The Last Movie premiered at the Venice Film Festival in 1971 to some acclaim and even picked up an award there, but the execs from Universal were baffled by the film and demanded that Hopper recut it. When he refused, they almost entirely canceled its theatrical release, allowing it to play for barely a week in New York and Los Angeles before pulling it from circulation. The few American critics who saw it didn’t respond much better.
For years, The Last Movie was regarded as an infamous disaster. People who’d never seen the film only knew of it as a cautionary tale of drug-addled artistic excess. Once the shining hope of a new generation of filmmakers, Hopper’s reputation turned toxic and he became virtually unemployable for a time. Aside from a couple of notable acting performances in The American Friend and Apocalypse Now, his career wouldn’t really resuscitate until he sobered up in the mid 1980s. By the time he returned to directing, his movies (such as Colors) were much safer and more mainstream accessible, albeit no doubt better for his employability and personal finances.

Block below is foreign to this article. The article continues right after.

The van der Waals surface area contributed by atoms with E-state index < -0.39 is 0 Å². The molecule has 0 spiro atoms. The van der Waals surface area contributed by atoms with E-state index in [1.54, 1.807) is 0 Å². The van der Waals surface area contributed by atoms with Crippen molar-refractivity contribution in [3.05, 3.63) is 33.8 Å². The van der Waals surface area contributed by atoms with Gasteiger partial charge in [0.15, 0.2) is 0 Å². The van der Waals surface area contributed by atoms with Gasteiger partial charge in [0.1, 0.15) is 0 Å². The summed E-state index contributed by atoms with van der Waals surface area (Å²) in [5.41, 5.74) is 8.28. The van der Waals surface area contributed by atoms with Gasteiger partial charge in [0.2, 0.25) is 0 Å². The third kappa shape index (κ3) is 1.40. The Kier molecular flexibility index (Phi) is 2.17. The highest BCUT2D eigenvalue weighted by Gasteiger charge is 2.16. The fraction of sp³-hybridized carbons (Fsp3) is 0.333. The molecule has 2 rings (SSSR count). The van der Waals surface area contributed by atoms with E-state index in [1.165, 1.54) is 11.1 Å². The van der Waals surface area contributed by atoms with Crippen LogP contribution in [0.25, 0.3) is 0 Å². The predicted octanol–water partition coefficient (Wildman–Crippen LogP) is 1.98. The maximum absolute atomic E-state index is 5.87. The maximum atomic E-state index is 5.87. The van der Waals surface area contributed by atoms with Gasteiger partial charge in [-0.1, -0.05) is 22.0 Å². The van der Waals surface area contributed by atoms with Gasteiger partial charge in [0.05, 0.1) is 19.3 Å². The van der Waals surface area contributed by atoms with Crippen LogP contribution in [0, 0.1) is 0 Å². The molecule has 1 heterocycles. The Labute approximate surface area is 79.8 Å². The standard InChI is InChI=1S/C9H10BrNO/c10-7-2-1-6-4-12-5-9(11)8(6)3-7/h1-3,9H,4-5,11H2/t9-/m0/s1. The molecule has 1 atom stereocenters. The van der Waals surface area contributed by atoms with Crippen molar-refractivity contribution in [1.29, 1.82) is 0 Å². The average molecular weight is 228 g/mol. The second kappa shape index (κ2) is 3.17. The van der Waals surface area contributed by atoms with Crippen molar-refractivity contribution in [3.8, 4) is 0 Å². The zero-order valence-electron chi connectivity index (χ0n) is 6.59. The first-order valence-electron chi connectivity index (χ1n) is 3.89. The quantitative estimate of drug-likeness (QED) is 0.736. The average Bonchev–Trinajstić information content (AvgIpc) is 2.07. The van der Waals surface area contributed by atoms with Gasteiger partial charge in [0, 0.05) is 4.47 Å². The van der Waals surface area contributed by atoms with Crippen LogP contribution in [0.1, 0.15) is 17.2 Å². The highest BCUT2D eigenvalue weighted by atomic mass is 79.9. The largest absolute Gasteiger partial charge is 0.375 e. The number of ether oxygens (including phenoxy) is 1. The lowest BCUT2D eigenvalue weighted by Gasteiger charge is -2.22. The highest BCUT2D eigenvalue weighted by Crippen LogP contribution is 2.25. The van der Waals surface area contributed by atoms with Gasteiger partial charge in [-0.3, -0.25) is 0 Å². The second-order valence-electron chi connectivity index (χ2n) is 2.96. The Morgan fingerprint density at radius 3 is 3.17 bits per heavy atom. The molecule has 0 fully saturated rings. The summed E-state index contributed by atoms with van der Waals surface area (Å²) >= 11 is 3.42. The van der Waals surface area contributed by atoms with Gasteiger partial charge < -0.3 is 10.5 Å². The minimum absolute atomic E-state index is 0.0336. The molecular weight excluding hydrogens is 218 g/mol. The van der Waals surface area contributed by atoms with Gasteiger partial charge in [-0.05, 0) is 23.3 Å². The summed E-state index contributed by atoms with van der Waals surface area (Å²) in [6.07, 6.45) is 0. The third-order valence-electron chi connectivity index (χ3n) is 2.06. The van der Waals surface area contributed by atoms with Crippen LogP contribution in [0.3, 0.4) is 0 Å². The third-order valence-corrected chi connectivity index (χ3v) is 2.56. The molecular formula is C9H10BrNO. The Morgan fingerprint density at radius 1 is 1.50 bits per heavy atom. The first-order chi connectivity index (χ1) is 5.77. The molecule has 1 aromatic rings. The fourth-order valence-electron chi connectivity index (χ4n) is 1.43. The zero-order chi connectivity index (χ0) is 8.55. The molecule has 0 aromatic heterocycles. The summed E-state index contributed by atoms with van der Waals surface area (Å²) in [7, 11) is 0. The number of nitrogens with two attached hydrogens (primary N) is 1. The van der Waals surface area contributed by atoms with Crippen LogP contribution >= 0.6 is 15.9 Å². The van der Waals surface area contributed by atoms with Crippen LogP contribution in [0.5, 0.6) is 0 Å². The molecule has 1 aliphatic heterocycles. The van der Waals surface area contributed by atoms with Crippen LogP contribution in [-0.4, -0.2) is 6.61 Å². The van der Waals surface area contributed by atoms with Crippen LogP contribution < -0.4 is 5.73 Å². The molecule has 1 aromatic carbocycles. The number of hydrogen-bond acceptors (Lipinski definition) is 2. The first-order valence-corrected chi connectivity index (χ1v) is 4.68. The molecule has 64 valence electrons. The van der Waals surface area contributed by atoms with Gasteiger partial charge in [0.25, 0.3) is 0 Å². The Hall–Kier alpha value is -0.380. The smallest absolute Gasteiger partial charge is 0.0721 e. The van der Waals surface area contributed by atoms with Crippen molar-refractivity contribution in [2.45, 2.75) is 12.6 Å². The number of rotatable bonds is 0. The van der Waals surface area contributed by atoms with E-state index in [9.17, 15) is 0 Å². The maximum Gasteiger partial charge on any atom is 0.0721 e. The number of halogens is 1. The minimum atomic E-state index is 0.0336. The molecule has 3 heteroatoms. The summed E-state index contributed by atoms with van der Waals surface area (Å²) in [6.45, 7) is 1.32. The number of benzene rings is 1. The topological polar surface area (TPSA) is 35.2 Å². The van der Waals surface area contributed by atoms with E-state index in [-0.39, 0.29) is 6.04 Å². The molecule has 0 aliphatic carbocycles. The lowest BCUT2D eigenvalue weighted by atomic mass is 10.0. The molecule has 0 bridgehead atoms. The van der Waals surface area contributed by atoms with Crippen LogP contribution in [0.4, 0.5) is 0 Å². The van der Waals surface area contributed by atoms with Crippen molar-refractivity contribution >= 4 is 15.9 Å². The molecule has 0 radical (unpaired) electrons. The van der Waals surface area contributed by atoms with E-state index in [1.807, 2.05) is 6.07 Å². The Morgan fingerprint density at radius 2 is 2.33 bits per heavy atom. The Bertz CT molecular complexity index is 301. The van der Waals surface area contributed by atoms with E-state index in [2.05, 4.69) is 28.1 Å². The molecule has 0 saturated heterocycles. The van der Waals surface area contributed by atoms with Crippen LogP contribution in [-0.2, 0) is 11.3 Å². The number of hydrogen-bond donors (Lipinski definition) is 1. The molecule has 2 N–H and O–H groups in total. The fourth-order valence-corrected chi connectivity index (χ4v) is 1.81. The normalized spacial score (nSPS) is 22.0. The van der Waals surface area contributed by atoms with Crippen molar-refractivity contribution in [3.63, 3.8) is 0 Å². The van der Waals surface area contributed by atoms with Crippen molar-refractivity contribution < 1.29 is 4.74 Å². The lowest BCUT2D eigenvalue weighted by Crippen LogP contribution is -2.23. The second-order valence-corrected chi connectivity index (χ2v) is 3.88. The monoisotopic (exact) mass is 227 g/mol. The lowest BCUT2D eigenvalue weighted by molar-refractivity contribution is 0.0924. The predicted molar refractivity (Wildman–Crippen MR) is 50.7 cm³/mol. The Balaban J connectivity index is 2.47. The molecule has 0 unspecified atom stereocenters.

Hopper’s failed passion project lingered in obscurity for decades. To my knowledge, it never received an official home video release until 2018, eight years after its director’s death. Now cleaned-up and given nearly five decades of distance from all the baggage that surrounded its creation, the film can finally be judged on its own terms. To that end, it’s not nearly the debacle it had been painted as. In fact, it’s a thematically rich, experimental, and often fascinating work. Nevertheless, The Last Movie is still perhaps more interesting in conception than in execution. Its sloppiness and incoherency will remain impediments to greater acceptance.